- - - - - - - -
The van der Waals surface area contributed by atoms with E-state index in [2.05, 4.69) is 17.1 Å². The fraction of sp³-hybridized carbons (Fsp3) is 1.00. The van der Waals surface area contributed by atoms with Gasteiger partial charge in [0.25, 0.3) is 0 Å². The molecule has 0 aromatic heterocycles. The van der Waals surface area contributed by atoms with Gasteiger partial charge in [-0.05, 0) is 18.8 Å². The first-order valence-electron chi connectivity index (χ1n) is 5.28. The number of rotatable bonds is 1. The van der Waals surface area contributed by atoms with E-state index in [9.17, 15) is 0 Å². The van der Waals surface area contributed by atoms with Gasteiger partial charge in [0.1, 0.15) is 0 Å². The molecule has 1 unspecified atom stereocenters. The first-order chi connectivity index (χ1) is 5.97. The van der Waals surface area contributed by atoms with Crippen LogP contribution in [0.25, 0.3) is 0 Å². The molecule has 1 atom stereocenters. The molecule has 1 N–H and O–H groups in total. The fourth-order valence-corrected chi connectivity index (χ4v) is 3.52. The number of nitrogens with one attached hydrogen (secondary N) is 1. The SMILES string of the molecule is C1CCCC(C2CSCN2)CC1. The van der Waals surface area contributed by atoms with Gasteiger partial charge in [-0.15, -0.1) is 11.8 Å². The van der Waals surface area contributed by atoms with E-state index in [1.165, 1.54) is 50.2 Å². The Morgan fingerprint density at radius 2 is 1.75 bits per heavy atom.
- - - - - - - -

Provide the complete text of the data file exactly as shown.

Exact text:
The van der Waals surface area contributed by atoms with E-state index in [2.05, 4.69) is 17.1 Å². The fraction of sp³-hybridized carbons (Fsp3) is 1.00. The van der Waals surface area contributed by atoms with Gasteiger partial charge in [0.25, 0.3) is 0 Å². The molecule has 0 aromatic heterocycles. The van der Waals surface area contributed by atoms with Gasteiger partial charge in [-0.05, 0) is 18.8 Å². The first-order valence-electron chi connectivity index (χ1n) is 5.28. The number of rotatable bonds is 1. The van der Waals surface area contributed by atoms with E-state index in [9.17, 15) is 0 Å². The van der Waals surface area contributed by atoms with Gasteiger partial charge in [0.1, 0.15) is 0 Å². The molecule has 1 unspecified atom stereocenters. The first-order chi connectivity index (χ1) is 5.97. The van der Waals surface area contributed by atoms with Crippen LogP contribution in [0.25, 0.3) is 0 Å². The molecule has 1 atom stereocenters. The molecule has 1 N–H and O–H groups in total. The fourth-order valence-corrected chi connectivity index (χ4v) is 3.52. The number of nitrogens with one attached hydrogen (secondary N) is 1. The SMILES string of the molecule is C1CCCC(C2CSCN2)CC1. The van der Waals surface area contributed by atoms with Gasteiger partial charge in [-0.15, -0.1) is 11.8 Å². The van der Waals surface area contributed by atoms with E-state index in [1.165, 1.54) is 50.2 Å². The Morgan fingerprint density at radius 2 is 1.75 bits per heavy atom.